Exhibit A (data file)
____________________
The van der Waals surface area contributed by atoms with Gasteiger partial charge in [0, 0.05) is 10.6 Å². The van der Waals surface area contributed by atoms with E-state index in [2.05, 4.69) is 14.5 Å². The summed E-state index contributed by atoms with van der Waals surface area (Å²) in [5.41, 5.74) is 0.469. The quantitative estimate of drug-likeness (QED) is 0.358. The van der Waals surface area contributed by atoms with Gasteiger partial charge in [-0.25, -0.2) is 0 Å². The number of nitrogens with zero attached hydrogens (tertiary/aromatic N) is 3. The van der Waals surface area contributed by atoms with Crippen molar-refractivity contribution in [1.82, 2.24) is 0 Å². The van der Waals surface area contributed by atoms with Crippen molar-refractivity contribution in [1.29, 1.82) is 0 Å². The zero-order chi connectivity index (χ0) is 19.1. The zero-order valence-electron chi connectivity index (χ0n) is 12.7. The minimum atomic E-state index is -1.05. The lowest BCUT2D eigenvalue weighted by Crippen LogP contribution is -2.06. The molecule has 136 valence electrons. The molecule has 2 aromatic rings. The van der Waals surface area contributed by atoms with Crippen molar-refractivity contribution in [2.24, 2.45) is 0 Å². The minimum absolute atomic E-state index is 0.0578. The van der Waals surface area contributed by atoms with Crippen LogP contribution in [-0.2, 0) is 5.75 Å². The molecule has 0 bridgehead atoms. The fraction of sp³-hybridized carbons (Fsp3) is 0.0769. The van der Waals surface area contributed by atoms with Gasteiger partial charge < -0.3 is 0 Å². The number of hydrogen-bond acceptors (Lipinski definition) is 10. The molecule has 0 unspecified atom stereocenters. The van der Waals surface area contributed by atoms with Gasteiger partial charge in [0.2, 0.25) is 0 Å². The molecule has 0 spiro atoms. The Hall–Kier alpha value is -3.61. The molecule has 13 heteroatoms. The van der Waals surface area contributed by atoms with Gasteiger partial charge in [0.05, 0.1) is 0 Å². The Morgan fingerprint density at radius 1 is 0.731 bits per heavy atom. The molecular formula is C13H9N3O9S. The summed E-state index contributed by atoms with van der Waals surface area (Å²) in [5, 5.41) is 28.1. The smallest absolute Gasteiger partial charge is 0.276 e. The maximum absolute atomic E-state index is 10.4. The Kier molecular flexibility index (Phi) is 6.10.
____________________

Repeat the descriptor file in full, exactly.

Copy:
The van der Waals surface area contributed by atoms with Gasteiger partial charge in [0, 0.05) is 10.6 Å². The van der Waals surface area contributed by atoms with E-state index in [2.05, 4.69) is 14.5 Å². The summed E-state index contributed by atoms with van der Waals surface area (Å²) in [5.41, 5.74) is 0.469. The quantitative estimate of drug-likeness (QED) is 0.358. The van der Waals surface area contributed by atoms with Gasteiger partial charge in [-0.25, -0.2) is 0 Å². The number of nitrogens with zero attached hydrogens (tertiary/aromatic N) is 3. The van der Waals surface area contributed by atoms with Crippen molar-refractivity contribution in [1.82, 2.24) is 0 Å². The van der Waals surface area contributed by atoms with Crippen molar-refractivity contribution in [1.29, 1.82) is 0 Å². The zero-order chi connectivity index (χ0) is 19.1. The zero-order valence-electron chi connectivity index (χ0n) is 12.7. The minimum atomic E-state index is -1.05. The lowest BCUT2D eigenvalue weighted by Crippen LogP contribution is -2.06. The molecule has 136 valence electrons. The molecule has 2 aromatic rings. The van der Waals surface area contributed by atoms with Crippen molar-refractivity contribution in [2.24, 2.45) is 0 Å². The minimum absolute atomic E-state index is 0.0578. The van der Waals surface area contributed by atoms with Crippen LogP contribution in [-0.2, 0) is 5.75 Å². The molecule has 0 bridgehead atoms. The fraction of sp³-hybridized carbons (Fsp3) is 0.0769. The van der Waals surface area contributed by atoms with Gasteiger partial charge < -0.3 is 0 Å². The number of hydrogen-bond acceptors (Lipinski definition) is 10. The molecule has 0 unspecified atom stereocenters. The van der Waals surface area contributed by atoms with Gasteiger partial charge in [0.2, 0.25) is 0 Å². The molecule has 0 spiro atoms. The Hall–Kier alpha value is -3.61. The molecule has 13 heteroatoms. The van der Waals surface area contributed by atoms with Gasteiger partial charge in [0.05, 0.1) is 0 Å². The Morgan fingerprint density at radius 1 is 0.731 bits per heavy atom. The molecular formula is C13H9N3O9S. The summed E-state index contributed by atoms with van der Waals surface area (Å²) in [5, 5.41) is 28.1. The smallest absolute Gasteiger partial charge is 0.276 e. The maximum absolute atomic E-state index is 10.4. The Kier molecular flexibility index (Phi) is 6.10.